Random worlds and maximum entropy (1994)by A. J. Grove, J. Y. Halpern, and D. Koller [older version, 1992]
Abstract:
firstorder and statistical facts, we consider a principled method, called the randomworlds method, for computing a degree of belief that some formula phi holds given KB. If we are reasoning about a world or system consisting of N individuals, then we can consider all possible worlds, or firstorder models, with domain 1,...,N that satisfy KB, and compute the fraction of them in which phi is true. We define the degree of belief to be the asymptotic value of this fraction as N grows large. We show that when the vocabulary underlying phi and KB uses constants and unary predicates only, we can naturally associate an entropy with each world. As N grows larger, there are many more worlds with higher entropy. Therefore, we can use a maximumentropy computation to compute the degree of belief. This result is in a similar spirit to previous work in physics and artificial intelligence, but is far more general. Of equal interest to the result itself are the limitations on its scope. Most importantly, the restriction to unary predicates seems necessary. Although the randomworlds method makes sense in general, the connection to maximum entropy seems to disappear in the nonunary case. These observations suggest unexpected limitations to the applicability of maximumentropy methods.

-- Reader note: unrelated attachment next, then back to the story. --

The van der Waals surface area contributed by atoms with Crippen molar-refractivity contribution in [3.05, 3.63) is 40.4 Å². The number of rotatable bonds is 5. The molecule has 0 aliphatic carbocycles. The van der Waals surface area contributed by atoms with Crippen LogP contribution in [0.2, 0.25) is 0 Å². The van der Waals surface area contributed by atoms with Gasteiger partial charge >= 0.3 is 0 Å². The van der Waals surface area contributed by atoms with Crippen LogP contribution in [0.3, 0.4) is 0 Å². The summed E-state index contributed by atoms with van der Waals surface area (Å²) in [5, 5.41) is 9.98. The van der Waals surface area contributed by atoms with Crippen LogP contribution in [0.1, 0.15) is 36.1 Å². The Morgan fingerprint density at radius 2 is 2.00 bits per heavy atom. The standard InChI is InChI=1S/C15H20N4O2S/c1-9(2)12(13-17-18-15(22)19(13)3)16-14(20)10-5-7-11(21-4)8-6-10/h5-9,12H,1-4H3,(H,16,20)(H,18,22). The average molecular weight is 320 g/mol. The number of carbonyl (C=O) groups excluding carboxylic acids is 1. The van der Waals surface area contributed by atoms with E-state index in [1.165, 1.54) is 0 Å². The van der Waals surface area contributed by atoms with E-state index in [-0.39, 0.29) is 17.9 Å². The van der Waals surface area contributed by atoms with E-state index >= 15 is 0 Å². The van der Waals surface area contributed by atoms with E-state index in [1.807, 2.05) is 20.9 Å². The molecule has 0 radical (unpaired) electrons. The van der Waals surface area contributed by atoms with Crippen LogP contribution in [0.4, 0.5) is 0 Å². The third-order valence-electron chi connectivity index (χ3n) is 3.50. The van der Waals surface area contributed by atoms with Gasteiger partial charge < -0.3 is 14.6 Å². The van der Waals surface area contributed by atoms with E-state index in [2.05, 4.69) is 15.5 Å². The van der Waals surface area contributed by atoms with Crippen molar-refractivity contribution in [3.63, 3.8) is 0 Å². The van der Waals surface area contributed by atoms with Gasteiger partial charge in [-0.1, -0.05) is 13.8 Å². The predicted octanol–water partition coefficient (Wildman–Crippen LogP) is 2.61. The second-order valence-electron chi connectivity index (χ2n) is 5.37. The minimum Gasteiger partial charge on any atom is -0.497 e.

Download Information
A. J. Grove, J. Y. Halpern, and D. Koller (1994). "Random worlds and maximum entropy." Journal of Artificial Intelligence Research, 2, 3388.
Full version of LICS '92 paper.


Bibtex citation
@article{Grove+al:JAIR94,
author = "A.~J. Grove and J.~Y. Halpern and D. Koller",
title = "Random worlds and maximum entropy",
journal = "Journal of Artificial Intelligence Research",
volume = "2",
pages = "3388",
year = "1994",
note = {Full version of LICS '92 paper},
}
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